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2020 in review: Europe

2020 in review: Europe

The impact of the Covid-19 pandemic on the European label industry is the key reference point for 2020.

We are fortunate to have an excellent and detailed snapshot in the Finat Radar report of the first period of the European lockdown in Q1 2020 – trends that will no doubt be reinforced as the continent enters its latest lockdown as this article was written in Q4. 

The survey shows starkly that Q1 2020 converter sales growth plummeted from an average 4.7 percent at the end of 2019 (itself down from 2018 figures) to 3.6 percent.

At the same time label stock growth in Q2 2020 was at the highest point for both papers and films since Radar reports started tracking trends seven years ago. These numbers reflect the surges resulting from the coronavirus pandemic – both consumer stockpiling and label converters amassing materials in an attempt to avoid supply chain disruptions in surging and critical markets. 

PS materials have surged particularly in the food, medical, personal care and hygiene sectors, as well as VIP labelstock used in the e-commerce sector. Self-adhesive signage has also grown rapidly under the impact of new social distancing regulations.

More than half of the Finat converter survey group reported that materials delivery times were a major issue during the Q1 lockdown, with companies unable to get the products they needed when they required them. Only 16 percent reported that delivery times remained the same between January and May. 

Converters in the UK and Ireland reported the fewest problems with delivery disruptions, possibly driven by shored-up inventories due to Brexit. The highest numbers of converters reporting delivery time delays were in central Europe.

Turning to the employment effects of the pandemic, the report found that only a small number of participating Finat converters had to make employees redundant. More ominously, 38 percent of companies were concerned they would have to do so ‘in the near future’. Nearly half of participating converters had not seen any redundancies during the first two quarters of this year and do not foresee having to do so in the near future.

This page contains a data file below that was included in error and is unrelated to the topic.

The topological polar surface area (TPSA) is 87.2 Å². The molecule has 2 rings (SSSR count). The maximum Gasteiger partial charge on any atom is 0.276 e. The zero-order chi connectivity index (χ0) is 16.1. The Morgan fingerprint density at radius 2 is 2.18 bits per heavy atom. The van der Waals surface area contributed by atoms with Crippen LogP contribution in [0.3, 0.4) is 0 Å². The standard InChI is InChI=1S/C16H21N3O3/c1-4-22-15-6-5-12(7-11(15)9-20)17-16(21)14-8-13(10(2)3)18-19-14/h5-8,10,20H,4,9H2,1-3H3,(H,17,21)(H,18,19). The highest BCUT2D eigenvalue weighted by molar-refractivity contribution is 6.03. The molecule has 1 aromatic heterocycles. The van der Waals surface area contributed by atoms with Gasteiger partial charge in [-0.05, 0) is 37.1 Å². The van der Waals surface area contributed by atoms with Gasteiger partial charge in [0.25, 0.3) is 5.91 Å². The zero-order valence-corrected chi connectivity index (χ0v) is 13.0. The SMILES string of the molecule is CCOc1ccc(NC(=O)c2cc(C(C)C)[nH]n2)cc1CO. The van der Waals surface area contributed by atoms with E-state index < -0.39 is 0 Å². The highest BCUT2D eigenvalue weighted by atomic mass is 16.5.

Looking at pre-Covid growth trends, we see from the Radar report that 2019 delivered slightly lower sales growth for converters compared to 2018 as uncertainty gripped financial markets and the potential effects of Brexit were factored in.

The sales average for all survey participants was 4.7 percent in 2019 compared to 4.9 percent for 2018. Once again eastern Europe delivered the highest converter growth rates – an average of 7.8 percent – while central Europe showed the sharpest decline with 2019 sales growth averaging 2.4 percent compared to 2018.

While overall year-on-year profitability rates were up for the participant group as a whole, this was primarily driven by strong profit growth in central and southern Europe. UK and Ireland converters reported robust sales growth at 7.6 percent, but profitability levels were down compared to 2018. Converters in Scandinavia reported the sharpest contraction in year-on-year profitability with an average of -3.8 percent for participating converters in the region. 

This could well be reflected in 2020 capital equipment purchasing intentions, which contrast sharply from what converters were projecting in last year’s Radar survey. While 25 percent of Finat converter respondents projected they would purchase a conventional or digital press in the 2019 Radar report, that figure falls to 20 percent in this year’s report.

Looking at what press types converters plan to buy between 2020-2022, 32 percent indicated they will purchase a conventional press, 32 percent a digital press and 5 percent a hybrid press.

The ‘digital’ category breaks down into 24 percent for a toner-based press and 8 percent for inkjet. These purchasing indications were pretty much uniform across all European regions.

One striking result of the 2020 Radar survey is a collapse in converters showing an interest in diversifying into flexible packaging – very different from last year’s survey, which showed pouches as the sector with the highest converter interest. This could well reflect converters refocusing on core PS labels business during the pandemic.

Linerless labels remain one of the top markets label converters are interested in entering, coming in as number one in this year’s survey. 

As many as 20 percent of survey respondents expressed an interest in entering lineless production, led by converters in the UK and Ireland and central Europe.


Andy Thomas is strategic director of Labels & Labeling.

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